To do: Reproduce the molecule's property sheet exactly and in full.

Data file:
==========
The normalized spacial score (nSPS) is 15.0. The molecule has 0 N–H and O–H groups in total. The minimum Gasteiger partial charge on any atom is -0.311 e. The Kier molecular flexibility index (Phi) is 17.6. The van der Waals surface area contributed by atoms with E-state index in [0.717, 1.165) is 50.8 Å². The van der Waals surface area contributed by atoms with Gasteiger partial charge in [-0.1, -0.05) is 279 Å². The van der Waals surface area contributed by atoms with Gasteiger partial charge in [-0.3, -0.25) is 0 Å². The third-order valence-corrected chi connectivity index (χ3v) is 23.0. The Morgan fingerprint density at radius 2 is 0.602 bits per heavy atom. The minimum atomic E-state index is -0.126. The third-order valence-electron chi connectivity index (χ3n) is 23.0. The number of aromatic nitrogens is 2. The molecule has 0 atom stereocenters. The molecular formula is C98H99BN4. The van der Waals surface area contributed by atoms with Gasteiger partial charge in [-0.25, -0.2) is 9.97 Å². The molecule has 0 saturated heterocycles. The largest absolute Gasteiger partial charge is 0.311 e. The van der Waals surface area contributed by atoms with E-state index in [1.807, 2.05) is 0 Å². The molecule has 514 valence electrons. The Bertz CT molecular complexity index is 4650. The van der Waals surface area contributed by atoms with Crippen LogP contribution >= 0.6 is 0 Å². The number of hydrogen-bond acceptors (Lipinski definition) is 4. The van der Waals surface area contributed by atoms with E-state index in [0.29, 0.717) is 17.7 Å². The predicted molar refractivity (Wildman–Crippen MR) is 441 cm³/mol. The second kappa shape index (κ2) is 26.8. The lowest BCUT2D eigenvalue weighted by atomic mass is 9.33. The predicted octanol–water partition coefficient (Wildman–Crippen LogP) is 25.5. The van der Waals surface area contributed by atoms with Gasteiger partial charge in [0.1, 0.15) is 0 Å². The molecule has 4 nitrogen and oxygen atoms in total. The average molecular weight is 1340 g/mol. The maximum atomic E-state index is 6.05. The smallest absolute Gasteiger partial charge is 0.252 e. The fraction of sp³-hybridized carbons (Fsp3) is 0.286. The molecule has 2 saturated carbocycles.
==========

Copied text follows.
The normalized spacial score (nSPS) is 15.0. The molecule has 0 N–H and O–H groups in total. The minimum Gasteiger partial charge on any atom is -0.311 e. The Kier molecular flexibility index (Phi) is 17.6. The van der Waals surface area contributed by atoms with E-state index in [0.717, 1.165) is 50.8 Å². The van der Waals surface area contributed by atoms with Gasteiger partial charge in [-0.1, -0.05) is 279 Å². The van der Waals surface area contributed by atoms with Gasteiger partial charge in [-0.3, -0.25) is 0 Å². The third-order valence-corrected chi connectivity index (χ3v) is 23.0. The Morgan fingerprint density at radius 2 is 0.602 bits per heavy atom. The minimum atomic E-state index is -0.126. The third-order valence-electron chi connectivity index (χ3n) is 23.0. The number of aromatic nitrogens is 2. The molecule has 0 atom stereocenters. The molecular formula is C98H99BN4. The van der Waals surface area contributed by atoms with Gasteiger partial charge in [-0.25, -0.2) is 9.97 Å². The molecule has 0 saturated heterocycles. The largest absolute Gasteiger partial charge is 0.311 e. The van der Waals surface area contributed by atoms with E-state index in [1.807, 2.05) is 0 Å². The molecule has 514 valence electrons. The Bertz CT molecular complexity index is 4650. The van der Waals surface area contributed by atoms with Crippen LogP contribution >= 0.6 is 0 Å². The number of hydrogen-bond acceptors (Lipinski definition) is 4. The van der Waals surface area contributed by atoms with E-state index in [0.29, 0.717) is 17.7 Å². The predicted molar refractivity (Wildman–Crippen MR) is 441 cm³/mol. The second kappa shape index (κ2) is 26.8. The lowest BCUT2D eigenvalue weighted by atomic mass is 9.33. The predicted octanol–water partition coefficient (Wildman–Crippen LogP) is 25.5. The van der Waals surface area contributed by atoms with Gasteiger partial charge in [0.1, 0.15) is 0 Å². The molecule has 4 nitrogen and oxygen atoms in total. The average molecular weight is 1340 g/mol. The maximum atomic E-state index is 6.05. The smallest absolute Gasteiger partial charge is 0.252 e. The fraction of sp³-hybridized carbons (Fsp3) is 0.286. The molecule has 2 saturated carbocycles.